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Torque 3D Engine Is Wanting To Come To Linux

Gaming

Published on 26 December 2012 10:17 AM EST
Written by Michael Larabel in Gaming
5 Comments

Many Phoronix readers have written in over the past few days about the new effort to bring the Torque 3D Game Engine to Linux. The desire for Torque 3D coming to Linux is because the engine developers believe Linux is turning into a commercially viable platform for gaming.

Torque 3D is the game engine out of Garage Games as the successor to the original Torgue Game Engine Advanced (TGEA) but with modern functionality like deferred lighting, NVIDIA PhysX, and modern shaders. The original Torque Game Engine had been originally developed in 2001 for the Tribes 2 game but it's been developed much more extensively since its inception.

It was back in September that Garage Games decided to open-source the Torque 3D engine. The open-sourcing of the engine was done under the MIT License. Garage Games earns its revenue from licensing Torque 3D for commercial titles as well as custom engineering, training, and offering other resources to game developers. While the engine code has been open-sourced for months, there's yet to be any native Linux client.

With Steam on Linux, the success of the Humble Indie Bundles, and various Linux shops (e.g. the Ubuntu Store) coming about, Garage Games finally sees Linux as a potentially profitable opportunity and feel they can compete in the emerging Linux gaming space.

In order to finance the native Linux work, Garage Games has turned to starting an IndieGoGo campaign where they hope to raise about $30,000 USD in order to finance the port. Their planned Linux port would be their full tool-chain for offering native Linux game development. This Torque 3D plan would allow game developers to develop their software entirely on Linux rather than some game engines where there is Linux support but all of their content creation and game development utilities are bound to Windows / Mac OS X with only export capabilities to Linux.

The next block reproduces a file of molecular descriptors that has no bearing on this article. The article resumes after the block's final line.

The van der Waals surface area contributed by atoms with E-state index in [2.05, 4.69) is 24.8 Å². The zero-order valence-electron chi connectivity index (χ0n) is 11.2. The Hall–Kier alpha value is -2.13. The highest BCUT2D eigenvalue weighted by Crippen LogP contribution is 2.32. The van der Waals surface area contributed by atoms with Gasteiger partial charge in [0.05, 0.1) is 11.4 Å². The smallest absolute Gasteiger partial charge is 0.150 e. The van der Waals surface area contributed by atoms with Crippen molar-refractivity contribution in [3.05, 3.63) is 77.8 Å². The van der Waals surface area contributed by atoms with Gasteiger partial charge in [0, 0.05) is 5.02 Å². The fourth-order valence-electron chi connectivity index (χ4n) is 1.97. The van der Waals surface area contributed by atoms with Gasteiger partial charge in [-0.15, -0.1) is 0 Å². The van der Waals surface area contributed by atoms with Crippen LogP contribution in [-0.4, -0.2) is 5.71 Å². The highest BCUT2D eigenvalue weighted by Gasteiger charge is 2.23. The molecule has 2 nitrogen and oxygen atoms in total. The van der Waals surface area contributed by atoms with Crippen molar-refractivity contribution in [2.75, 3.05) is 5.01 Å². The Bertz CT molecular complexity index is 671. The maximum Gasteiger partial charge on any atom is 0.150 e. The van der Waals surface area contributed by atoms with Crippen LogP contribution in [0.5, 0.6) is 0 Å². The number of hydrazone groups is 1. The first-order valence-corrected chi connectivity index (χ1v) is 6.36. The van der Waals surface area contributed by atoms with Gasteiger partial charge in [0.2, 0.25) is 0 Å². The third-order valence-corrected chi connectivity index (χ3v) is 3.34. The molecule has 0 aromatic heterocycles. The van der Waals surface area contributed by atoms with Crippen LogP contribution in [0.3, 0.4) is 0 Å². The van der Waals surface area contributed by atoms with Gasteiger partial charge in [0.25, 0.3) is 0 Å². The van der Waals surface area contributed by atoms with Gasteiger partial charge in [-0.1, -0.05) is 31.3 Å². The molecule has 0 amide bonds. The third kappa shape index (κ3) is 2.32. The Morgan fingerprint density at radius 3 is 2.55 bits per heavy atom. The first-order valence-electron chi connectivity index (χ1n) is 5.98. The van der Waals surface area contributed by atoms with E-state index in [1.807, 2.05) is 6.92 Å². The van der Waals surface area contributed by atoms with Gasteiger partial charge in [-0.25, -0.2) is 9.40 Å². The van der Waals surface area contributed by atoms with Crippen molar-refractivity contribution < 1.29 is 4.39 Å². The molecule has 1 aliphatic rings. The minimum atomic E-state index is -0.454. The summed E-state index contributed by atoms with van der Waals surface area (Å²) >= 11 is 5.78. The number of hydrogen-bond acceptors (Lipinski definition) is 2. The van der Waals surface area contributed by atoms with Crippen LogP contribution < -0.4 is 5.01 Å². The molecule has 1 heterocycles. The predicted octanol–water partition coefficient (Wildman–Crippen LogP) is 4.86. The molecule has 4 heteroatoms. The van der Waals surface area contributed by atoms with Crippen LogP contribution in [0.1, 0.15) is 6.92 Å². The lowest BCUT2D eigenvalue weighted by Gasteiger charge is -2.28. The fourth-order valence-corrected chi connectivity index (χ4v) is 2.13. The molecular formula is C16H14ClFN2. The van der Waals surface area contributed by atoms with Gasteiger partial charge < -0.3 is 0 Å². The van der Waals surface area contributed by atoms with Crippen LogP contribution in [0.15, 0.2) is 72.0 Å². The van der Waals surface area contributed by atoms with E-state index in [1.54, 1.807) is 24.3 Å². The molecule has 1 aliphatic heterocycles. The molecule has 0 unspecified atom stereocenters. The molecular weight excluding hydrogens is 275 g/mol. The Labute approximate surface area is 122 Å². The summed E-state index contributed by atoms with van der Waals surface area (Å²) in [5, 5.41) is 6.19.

Garage Games announced this Linux initiative via their blog. They also created a video (embedded below) about their Linux plans.

For those not familiar with the Torque 3D engine, embedded below is one of their demos to showcase the current 1.2 version of the game engine.


About The Author
Michael Larabel is the principal author of Phoronix.com and founded the web-site in 2004 with a focus on enriching the Linux hardware experience and being the largest web-site devoted to Linux hardware reviews, particularly for products relevant to Linux gamers and enthusiasts but also commonly reviewing servers/workstations and embedded Linux devices. Michael has written more than 10,000 articles covering the state of Linux hardware support, Linux performance, graphics hardware drivers, and other topics. Michael is also the lead developer of the Phoronix Test Suite, Phoromatic, and OpenBenchmarking.org automated testing software. He can be followed via and or contacted via .
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